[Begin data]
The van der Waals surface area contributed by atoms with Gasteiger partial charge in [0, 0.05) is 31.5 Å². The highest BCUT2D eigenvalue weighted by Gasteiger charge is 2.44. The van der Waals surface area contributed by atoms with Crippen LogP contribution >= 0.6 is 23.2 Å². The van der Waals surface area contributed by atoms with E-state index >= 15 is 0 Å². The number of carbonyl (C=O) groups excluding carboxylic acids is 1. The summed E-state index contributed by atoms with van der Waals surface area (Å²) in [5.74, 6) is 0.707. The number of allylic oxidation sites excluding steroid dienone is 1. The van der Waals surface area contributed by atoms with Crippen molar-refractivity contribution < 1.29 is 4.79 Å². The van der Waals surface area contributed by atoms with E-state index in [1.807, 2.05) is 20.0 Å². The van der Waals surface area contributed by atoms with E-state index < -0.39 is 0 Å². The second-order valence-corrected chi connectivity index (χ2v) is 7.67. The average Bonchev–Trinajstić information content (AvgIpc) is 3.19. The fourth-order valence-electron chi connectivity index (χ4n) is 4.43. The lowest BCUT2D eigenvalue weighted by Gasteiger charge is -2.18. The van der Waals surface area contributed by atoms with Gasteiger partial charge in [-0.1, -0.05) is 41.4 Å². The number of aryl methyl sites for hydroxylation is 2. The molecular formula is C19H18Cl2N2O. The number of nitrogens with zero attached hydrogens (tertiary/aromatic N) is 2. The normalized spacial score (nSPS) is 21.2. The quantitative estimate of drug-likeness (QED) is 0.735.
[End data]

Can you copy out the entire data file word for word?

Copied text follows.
The van der Waals surface area contributed by atoms with Gasteiger partial charge in [0, 0.05) is 31.5 Å². The highest BCUT2D eigenvalue weighted by Gasteiger charge is 2.44. The van der Waals surface area contributed by atoms with Crippen LogP contribution >= 0.6 is 23.2 Å². The van der Waals surface area contributed by atoms with E-state index >= 15 is 0 Å². The number of carbonyl (C=O) groups excluding carboxylic acids is 1. The summed E-state index contributed by atoms with van der Waals surface area (Å²) in [5.74, 6) is 0.707. The number of allylic oxidation sites excluding steroid dienone is 1. The van der Waals surface area contributed by atoms with Crippen molar-refractivity contribution < 1.29 is 4.79 Å². The van der Waals surface area contributed by atoms with E-state index in [1.807, 2.05) is 20.0 Å². The van der Waals surface area contributed by atoms with E-state index < -0.39 is 0 Å². The second-order valence-corrected chi connectivity index (χ2v) is 7.67. The average Bonchev–Trinajstić information content (AvgIpc) is 3.19. The fourth-order valence-electron chi connectivity index (χ4n) is 4.43. The lowest BCUT2D eigenvalue weighted by Gasteiger charge is -2.18. The van der Waals surface area contributed by atoms with Gasteiger partial charge in [-0.1, -0.05) is 41.4 Å². The number of aryl methyl sites for hydroxylation is 2. The molecular formula is C19H18Cl2N2O. The number of nitrogens with zero attached hydrogens (tertiary/aromatic N) is 2. The normalized spacial score (nSPS) is 21.2. The quantitative estimate of drug-likeness (QED) is 0.735.